Playing with puppies and caring for kittens sounds like an ideal spring break trip for some college students, especially for those individuals who spend all day on Facebook and Twitter posting photos of animals with #cute. Professor Lisa Sardinia is offering a class called Companion Animal Science, which will allow students to work with dogs, cats, horses, pigs, birds and other animals in the real world instead of virtual ones.

For the first half of the semester, students will learn about the scientific method. They will then visit the Best Friends Animal Society in Southern Utah during spring break. After students return from the trip, they will be working on projects that reform some aspect of how our society treats or manages companion animals.

“I want to give students an understanding beyond ‘I love my puppy’ and have them really look at legal aspects behind companion animals,” said Sardinia.

The Best Friends Animal Society is a plot in Kanab, Utah that is run by volunteers. While at the animal shelter, students can pick which animals they’d like to work with. Students will have three-hour shifts in the morning and afternoon to help with exercising, socializing, cleaning and playing with the animals in the specific section of the shelter they choose to work in.

“I visited the Best Friends Animal Sanctuary a few years ago and thought it was a great place for students to do civic engagement,” said Sardinia.

This two-credit course is new to Pacific University and was created by Sardinia with the help of Director of Civic Engagement Stephanie Stokamer,  to give students an additional class that satisfied their civic engagement credit and also part of their natural sciences requirement. The class will focus on the application of the scientific method to propose ideas that may reform the way companion animals are managed in our society.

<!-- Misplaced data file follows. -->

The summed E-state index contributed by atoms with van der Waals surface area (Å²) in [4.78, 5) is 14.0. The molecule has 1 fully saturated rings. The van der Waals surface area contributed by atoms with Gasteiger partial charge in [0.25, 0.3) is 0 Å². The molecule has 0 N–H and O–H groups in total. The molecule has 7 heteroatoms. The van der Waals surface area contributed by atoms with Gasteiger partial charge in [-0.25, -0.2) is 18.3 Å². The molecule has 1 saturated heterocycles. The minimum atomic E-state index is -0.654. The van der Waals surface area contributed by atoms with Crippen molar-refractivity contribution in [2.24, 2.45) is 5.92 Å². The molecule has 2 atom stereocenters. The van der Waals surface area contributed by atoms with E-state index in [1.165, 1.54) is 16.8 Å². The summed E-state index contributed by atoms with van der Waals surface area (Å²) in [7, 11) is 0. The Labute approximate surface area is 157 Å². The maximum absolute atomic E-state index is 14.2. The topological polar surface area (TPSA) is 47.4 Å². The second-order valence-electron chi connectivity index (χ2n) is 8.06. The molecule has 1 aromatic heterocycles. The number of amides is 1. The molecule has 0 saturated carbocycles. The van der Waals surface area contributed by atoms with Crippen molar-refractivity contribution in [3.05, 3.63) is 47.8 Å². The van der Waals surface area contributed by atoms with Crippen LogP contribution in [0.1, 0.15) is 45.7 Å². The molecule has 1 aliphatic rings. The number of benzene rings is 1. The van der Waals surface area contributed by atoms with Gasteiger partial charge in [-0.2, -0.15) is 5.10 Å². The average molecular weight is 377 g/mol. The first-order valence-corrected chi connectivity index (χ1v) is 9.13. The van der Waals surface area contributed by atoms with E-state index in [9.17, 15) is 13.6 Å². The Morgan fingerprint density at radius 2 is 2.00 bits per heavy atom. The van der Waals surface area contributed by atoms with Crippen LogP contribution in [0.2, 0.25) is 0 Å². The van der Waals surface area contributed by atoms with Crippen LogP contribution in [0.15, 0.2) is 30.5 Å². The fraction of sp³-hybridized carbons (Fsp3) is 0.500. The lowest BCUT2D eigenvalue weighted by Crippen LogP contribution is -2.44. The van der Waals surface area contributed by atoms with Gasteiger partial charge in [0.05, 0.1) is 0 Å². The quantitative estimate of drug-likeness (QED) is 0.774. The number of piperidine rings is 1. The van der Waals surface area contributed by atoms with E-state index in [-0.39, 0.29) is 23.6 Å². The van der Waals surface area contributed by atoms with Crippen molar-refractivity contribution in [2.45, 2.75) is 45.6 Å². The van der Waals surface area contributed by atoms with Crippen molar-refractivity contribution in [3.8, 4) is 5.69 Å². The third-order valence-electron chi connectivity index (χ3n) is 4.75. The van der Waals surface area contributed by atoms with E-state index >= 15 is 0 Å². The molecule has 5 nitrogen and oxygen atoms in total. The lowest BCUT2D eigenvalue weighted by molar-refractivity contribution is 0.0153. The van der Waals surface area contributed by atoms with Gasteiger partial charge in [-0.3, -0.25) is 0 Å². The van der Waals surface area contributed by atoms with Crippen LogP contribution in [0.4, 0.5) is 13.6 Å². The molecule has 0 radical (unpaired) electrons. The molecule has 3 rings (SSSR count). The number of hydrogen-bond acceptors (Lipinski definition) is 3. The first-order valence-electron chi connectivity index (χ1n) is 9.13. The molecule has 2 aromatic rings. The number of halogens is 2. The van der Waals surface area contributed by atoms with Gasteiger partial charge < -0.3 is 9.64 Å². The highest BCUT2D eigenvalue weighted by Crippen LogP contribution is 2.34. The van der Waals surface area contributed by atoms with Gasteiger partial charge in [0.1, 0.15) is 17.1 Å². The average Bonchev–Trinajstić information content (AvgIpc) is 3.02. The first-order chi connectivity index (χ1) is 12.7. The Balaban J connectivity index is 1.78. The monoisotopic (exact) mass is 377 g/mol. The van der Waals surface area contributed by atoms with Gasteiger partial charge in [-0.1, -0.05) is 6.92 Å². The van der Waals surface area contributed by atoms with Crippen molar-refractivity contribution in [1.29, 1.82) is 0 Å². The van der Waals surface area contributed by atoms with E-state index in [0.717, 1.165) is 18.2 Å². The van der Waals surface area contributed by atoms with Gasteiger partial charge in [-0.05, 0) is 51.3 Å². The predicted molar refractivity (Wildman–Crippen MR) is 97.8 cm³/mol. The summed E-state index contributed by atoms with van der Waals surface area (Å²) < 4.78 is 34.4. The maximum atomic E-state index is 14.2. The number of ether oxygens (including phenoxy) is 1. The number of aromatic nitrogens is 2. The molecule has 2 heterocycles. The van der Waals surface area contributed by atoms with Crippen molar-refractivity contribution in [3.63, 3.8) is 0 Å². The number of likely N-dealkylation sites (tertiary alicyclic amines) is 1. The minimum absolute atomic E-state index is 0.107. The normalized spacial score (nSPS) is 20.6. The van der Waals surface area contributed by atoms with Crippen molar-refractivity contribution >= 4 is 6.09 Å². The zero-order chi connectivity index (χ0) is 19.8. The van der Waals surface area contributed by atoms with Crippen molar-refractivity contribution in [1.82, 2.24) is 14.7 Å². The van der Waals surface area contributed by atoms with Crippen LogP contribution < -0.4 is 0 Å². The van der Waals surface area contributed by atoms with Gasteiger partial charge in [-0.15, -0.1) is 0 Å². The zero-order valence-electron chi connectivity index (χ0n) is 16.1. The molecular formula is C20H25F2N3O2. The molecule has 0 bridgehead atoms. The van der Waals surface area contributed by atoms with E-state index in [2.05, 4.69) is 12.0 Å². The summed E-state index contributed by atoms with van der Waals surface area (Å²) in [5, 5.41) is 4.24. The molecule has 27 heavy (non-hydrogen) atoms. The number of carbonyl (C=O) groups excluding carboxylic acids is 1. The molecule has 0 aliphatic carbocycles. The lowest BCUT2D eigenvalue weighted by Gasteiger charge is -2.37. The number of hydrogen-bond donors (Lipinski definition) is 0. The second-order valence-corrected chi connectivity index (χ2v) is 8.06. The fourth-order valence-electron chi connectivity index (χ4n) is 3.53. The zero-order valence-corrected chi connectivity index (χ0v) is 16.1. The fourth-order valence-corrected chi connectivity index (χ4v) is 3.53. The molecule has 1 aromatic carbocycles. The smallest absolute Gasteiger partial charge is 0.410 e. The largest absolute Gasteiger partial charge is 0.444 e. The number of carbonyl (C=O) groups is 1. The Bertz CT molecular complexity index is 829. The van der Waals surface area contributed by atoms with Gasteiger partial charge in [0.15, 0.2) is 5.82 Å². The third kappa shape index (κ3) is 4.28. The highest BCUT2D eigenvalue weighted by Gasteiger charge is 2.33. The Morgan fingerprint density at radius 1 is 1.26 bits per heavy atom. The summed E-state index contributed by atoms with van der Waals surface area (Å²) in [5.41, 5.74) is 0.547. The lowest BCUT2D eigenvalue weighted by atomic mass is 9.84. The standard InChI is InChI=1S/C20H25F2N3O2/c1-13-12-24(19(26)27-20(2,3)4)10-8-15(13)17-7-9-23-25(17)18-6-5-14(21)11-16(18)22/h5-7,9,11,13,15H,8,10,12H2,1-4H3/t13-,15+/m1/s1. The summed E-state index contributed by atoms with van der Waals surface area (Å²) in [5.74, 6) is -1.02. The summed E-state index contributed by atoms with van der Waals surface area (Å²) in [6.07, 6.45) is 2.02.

Sardinia explained that there is a lot of emotion behind the treatment and management of companion animals. She is a lawyer who is a member of the Oregon Bar Association and being an animal lover herself, Sardinia works with the animal law section.

Some topics of discussion in regard to companion animals are how to manage feral cats and the affect it has on the songbird population, the exemption of certain breeds of dogs in states such as the pit bull and the expansion of service animals.

“This class will allow students to take an issue that interests and possibly bothers them and write a proposal with solutions on how to reform it,” said Sardinia. “Basically we want to work to develop new laws to better manage and defend companion animals.”

Proposals in the class that are well developed will be presented to Oregon legislators who work in the animal law section.

The cost of the course is $950. The class will be at the Best Friends Animal Society March 22-30. Students who are interested can contact Sardinia at sardinil@pacificu.edu for more information.

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